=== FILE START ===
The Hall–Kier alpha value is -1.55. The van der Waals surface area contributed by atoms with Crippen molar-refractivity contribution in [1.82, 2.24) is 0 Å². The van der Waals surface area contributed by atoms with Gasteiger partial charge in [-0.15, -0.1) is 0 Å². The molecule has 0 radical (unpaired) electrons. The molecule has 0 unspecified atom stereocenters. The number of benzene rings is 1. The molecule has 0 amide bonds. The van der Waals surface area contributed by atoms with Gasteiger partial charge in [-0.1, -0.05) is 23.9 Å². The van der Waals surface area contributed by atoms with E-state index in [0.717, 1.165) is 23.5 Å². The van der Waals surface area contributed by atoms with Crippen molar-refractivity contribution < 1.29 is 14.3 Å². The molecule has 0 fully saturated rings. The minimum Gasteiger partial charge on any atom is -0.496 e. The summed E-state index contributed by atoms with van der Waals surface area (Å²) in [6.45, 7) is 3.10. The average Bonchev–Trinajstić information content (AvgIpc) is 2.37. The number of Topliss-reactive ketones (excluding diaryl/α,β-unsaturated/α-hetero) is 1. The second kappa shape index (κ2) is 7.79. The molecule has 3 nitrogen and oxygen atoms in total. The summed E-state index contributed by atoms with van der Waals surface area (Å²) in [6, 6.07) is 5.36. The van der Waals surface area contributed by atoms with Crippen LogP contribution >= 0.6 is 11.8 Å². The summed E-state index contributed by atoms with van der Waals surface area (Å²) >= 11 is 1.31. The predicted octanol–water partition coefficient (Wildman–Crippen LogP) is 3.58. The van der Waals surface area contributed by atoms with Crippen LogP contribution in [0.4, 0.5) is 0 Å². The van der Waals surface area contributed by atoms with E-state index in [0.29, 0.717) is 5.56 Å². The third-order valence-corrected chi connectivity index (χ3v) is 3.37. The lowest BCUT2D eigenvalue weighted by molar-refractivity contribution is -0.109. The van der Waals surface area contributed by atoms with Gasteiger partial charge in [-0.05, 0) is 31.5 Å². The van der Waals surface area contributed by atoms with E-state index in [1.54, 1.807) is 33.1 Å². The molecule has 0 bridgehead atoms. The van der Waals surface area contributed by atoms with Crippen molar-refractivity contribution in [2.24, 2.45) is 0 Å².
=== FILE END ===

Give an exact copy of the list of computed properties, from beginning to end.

The Hall–Kier alpha value is -1.55. The van der Waals surface area contributed by atoms with Crippen molar-refractivity contribution in [1.82, 2.24) is 0 Å². The van der Waals surface area contributed by atoms with Gasteiger partial charge in [-0.15, -0.1) is 0 Å². The molecule has 0 radical (unpaired) electrons. The molecule has 0 unspecified atom stereocenters. The number of benzene rings is 1. The molecule has 0 amide bonds. The van der Waals surface area contributed by atoms with Gasteiger partial charge in [-0.1, -0.05) is 23.9 Å². The van der Waals surface area contributed by atoms with E-state index in [0.717, 1.165) is 23.5 Å². The van der Waals surface area contributed by atoms with Crippen molar-refractivity contribution < 1.29 is 14.3 Å². The molecule has 0 fully saturated rings. The minimum Gasteiger partial charge on any atom is -0.496 e. The summed E-state index contributed by atoms with van der Waals surface area (Å²) in [6.45, 7) is 3.10. The average Bonchev–Trinajstić information content (AvgIpc) is 2.37. The number of Topliss-reactive ketones (excluding diaryl/α,β-unsaturated/α-hetero) is 1. The second kappa shape index (κ2) is 7.79. The molecule has 3 nitrogen and oxygen atoms in total. The summed E-state index contributed by atoms with van der Waals surface area (Å²) in [6, 6.07) is 5.36. The van der Waals surface area contributed by atoms with Crippen LogP contribution >= 0.6 is 11.8 Å². The summed E-state index contributed by atoms with van der Waals surface area (Å²) >= 11 is 1.31. The predicted octanol–water partition coefficient (Wildman–Crippen LogP) is 3.58. The van der Waals surface area contributed by atoms with Crippen LogP contribution in [0.4, 0.5) is 0 Å². The van der Waals surface area contributed by atoms with E-state index in [0.29, 0.717) is 5.56 Å². The third-order valence-corrected chi connectivity index (χ3v) is 3.37. The lowest BCUT2D eigenvalue weighted by molar-refractivity contribution is -0.109. The van der Waals surface area contributed by atoms with Gasteiger partial charge in [-0.05, 0) is 31.5 Å². The van der Waals surface area contributed by atoms with E-state index in [1.54, 1.807) is 33.1 Å². The molecule has 0 bridgehead atoms. The van der Waals surface area contributed by atoms with Crippen molar-refractivity contribution in [2.24, 2.45) is 0 Å².